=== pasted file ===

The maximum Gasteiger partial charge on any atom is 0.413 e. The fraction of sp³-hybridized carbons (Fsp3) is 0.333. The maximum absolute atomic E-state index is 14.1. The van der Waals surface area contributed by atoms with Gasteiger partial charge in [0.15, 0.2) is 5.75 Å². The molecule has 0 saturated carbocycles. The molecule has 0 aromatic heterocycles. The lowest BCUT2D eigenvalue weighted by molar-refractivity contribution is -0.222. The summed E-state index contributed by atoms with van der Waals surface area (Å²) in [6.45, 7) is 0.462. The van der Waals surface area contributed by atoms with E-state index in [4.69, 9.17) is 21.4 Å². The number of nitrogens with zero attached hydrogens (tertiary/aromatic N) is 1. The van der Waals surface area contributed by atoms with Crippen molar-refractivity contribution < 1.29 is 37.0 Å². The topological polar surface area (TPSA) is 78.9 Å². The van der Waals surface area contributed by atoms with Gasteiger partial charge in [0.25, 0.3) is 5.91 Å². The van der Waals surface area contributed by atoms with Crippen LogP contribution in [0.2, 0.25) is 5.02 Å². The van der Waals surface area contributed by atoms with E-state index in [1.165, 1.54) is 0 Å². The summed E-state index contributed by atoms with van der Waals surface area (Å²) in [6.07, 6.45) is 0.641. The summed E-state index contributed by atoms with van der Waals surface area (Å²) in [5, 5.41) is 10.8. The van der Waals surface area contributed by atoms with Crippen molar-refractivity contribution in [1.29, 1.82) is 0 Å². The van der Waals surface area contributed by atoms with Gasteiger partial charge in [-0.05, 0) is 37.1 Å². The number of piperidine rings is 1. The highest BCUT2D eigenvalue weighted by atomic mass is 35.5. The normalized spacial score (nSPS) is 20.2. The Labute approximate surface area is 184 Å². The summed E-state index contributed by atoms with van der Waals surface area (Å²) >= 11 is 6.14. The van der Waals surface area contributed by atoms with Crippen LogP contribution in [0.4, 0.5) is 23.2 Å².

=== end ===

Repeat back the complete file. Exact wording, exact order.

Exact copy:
The maximum Gasteiger partial charge on any atom is 0.413 e. The fraction of sp³-hybridized carbons (Fsp3) is 0.333. The maximum absolute atomic E-state index is 14.1. The van der Waals surface area contributed by atoms with Gasteiger partial charge in [0.15, 0.2) is 5.75 Å². The molecule has 0 saturated carbocycles. The molecule has 0 aromatic heterocycles. The lowest BCUT2D eigenvalue weighted by molar-refractivity contribution is -0.222. The summed E-state index contributed by atoms with van der Waals surface area (Å²) in [6.45, 7) is 0.462. The van der Waals surface area contributed by atoms with E-state index in [4.69, 9.17) is 21.4 Å². The number of nitrogens with zero attached hydrogens (tertiary/aromatic N) is 1. The van der Waals surface area contributed by atoms with Crippen molar-refractivity contribution < 1.29 is 37.0 Å². The topological polar surface area (TPSA) is 78.9 Å². The van der Waals surface area contributed by atoms with Gasteiger partial charge in [0.25, 0.3) is 5.91 Å². The van der Waals surface area contributed by atoms with Crippen LogP contribution in [0.2, 0.25) is 5.02 Å². The van der Waals surface area contributed by atoms with E-state index in [1.165, 1.54) is 0 Å². The summed E-state index contributed by atoms with van der Waals surface area (Å²) in [6.07, 6.45) is 0.641. The summed E-state index contributed by atoms with van der Waals surface area (Å²) in [5, 5.41) is 10.8. The van der Waals surface area contributed by atoms with Crippen molar-refractivity contribution in [1.29, 1.82) is 0 Å². The van der Waals surface area contributed by atoms with Gasteiger partial charge in [-0.05, 0) is 37.1 Å². The number of piperidine rings is 1. The highest BCUT2D eigenvalue weighted by atomic mass is 35.5. The normalized spacial score (nSPS) is 20.2. The Labute approximate surface area is 184 Å². The summed E-state index contributed by atoms with van der Waals surface area (Å²) >= 11 is 6.14. The van der Waals surface area contributed by atoms with Crippen LogP contribution in [0.4, 0.5) is 23.2 Å².